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Ontario's Wild Cats

Updated: Jun 1

One of the inspiring parts of exploring wild places is discovering an entire world that exists apart from (even if deeply influenced by) the day to day universe that makes up our busy urban lives. Just as we spend our time worrying about jobs, taxes and politics, the inhabitants of the wilderness around us spend their days focussed on food, shelter and staving off competition. In this series of blog posts we will shed a little bit of light on the creatures that spend their lives in the wild areas around Toronto!


Today’s post is all about Ontario’s big cats! We’ll write a little about each of the three big cats found in Ontario, and also share the prevailing wisdom about what to do if you encounter these cats in the wild.


(I say prevailing wisdom because how to interact with wild animals is not an exact science. Nobody has ever sat down with a wild cat and asked it what types of behaviours are most likely to provoke it and what will scare it away, nor have we conducted controlled studies on the provocation of wild animals. Our wisdom about how to act upon encountering wild animals evolves based on accrued experiences and reports from actual cases. Some principles, such as “only food runs,” are widely accepted and other points, such as whether eye contact with a wild animal portrays confidence (good) or aggression (bad), remain subject to ongoing debate.”)


With that caveat, let’s talk about Ontario’s wild cats!



The Bobcat

The bobcat is the smallest of Ontario’s big cats. Bobcats live in a variety of habitats and are most typically found in heavily wooded areas in the Southern part of the province. Bobcats hunt a variety of small animals from rabbits to rodents and are typically shy and avoid people. Rabid bobcats or bobcats with cubs nearby may be more aggressive and should be carefully avoided.


How to ID a Bobcat

Bobcats range from 75 - 125 cm long, stand about 50cm high and tend to weigh between 5 - 15 kg. Their coat colour ranges from yellow and gray to reddish brown, depending on the season, and almost always includes dark streaks and spots. The bobcat’s tail, for which it is named, is short with a black tip.





The Canadian Lynx

A close cousin of the bobcat, the Canadian Lynx’s primary Ontario habitat is in the northern part of the province (beginning north of Algonquin Park) in the Boreal Forest. The Cnadian lynx survives almost entirely on the snowshoe hare which it hunts year round, using it’s big paws to walk effortlessly over the snow in the winter. Lynx are most popularly known for their screaming matches. Largely solitary animals, when two males meet during mating season, they scream at each other in high pitched voices that sound like children yelling. When caught on camera, these screaming matches tend to go viral. (Check out some very entertaining lynx screaming videos here and here.)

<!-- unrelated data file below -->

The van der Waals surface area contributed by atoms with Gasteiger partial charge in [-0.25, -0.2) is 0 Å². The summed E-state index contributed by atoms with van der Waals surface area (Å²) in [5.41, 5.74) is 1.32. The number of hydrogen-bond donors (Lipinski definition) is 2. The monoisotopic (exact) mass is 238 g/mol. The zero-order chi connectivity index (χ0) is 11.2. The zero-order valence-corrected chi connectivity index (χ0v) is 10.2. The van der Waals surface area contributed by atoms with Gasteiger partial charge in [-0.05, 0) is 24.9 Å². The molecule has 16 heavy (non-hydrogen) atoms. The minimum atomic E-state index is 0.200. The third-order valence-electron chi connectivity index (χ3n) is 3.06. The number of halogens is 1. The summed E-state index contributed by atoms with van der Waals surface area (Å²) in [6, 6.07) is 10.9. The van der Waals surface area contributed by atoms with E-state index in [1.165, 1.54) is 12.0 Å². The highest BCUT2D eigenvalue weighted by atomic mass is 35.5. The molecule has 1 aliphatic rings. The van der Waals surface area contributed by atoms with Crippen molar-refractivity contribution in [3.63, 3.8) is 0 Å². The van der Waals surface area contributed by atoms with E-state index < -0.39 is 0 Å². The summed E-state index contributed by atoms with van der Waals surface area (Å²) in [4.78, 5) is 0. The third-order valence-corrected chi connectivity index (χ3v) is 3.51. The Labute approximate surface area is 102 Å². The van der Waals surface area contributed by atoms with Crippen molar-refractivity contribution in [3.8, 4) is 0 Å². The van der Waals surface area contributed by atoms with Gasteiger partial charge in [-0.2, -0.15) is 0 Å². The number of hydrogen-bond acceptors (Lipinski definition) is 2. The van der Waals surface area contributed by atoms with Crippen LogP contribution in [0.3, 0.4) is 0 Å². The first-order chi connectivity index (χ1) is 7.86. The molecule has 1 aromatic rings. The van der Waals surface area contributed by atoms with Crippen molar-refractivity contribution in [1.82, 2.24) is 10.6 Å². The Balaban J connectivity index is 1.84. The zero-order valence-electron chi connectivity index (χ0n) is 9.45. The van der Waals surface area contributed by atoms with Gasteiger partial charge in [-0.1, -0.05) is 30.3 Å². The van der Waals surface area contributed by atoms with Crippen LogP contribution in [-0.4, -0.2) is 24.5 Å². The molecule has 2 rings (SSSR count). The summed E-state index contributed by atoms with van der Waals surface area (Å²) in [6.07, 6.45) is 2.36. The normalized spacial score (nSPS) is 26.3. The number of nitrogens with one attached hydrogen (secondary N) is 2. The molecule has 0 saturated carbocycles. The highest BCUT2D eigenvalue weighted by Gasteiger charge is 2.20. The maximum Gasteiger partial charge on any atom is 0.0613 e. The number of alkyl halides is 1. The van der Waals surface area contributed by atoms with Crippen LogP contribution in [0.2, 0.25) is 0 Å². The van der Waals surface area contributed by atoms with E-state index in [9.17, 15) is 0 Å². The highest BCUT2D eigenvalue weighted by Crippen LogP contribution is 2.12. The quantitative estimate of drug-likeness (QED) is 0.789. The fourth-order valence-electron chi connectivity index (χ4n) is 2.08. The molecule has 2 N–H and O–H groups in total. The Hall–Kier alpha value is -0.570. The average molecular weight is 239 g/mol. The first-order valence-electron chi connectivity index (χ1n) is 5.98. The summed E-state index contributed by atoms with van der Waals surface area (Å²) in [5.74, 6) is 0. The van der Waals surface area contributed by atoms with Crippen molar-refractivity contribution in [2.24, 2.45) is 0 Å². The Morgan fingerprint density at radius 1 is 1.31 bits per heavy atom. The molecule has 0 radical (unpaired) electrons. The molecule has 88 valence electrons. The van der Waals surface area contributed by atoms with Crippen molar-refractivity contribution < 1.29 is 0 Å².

How to ID a Lynx

Lynx and bobcats can be very difficult to tell apart. Lynx are typically slightly larger than bobcats, however a large bobcat can be the same size as an adult lynx. Their coats may be the easiest way to tell them apart, with lynx coats typically lighter and less marked than that of the bobcat. See here for a full rundown of the differences between the two.





The Cougar

Some of you may be rightfully surprised to find this fearsome cat included in a discussion of Ontario’s wildlife. The cougar, also known as the mountain lion, panther or puma, is more typically found in southern British Columbia, west of the Rocky Mountains. However, there have been rare sightings of cougars across Ontario. The source of the cougar in Ontario is unknown and theories include migration from western North America as well as escaped/released captive cats.


How to ID a Cougar

A grown cougar is typically 2 - 2.5m long and weighs 40 - 70 kg, substantially larger than the bobcat and the lynx. The easiest ways to identify a cougar are by their uniformly coloured coat (typically tawny, grey-brown or red-brown) and their long black tipped tail which usually measures about half the length of their entire body. If you see a cat in Ontario that is too big to be a bobcat or a lynx, it’s probably a cougar.





What to Do

As we mentioned above, there is no exact science about what to do if you run into a large cat. That being said, there are a few broadly agreed upon principles:

  • Do not approach the cat.

  • Don’t run! Running can trigger a cat’s predatory instincts.

  • Pick up small children or pets.

  • If you’re with others, stay together as a group

  • Don’t look away, face the cat while slowly backing away

  • If the cat is not leaving or is acting aggressively, try to appear larger by raising your arms, spreading your legs and/or opening your jacket and making noise, or even throwing some sticks/stones in its direction.


Although we do not recommend trying this at home, we do recommend watching this video of a BC farmer who picked up a lynx by the scruff of its neck, scolding it for killing his chickens!

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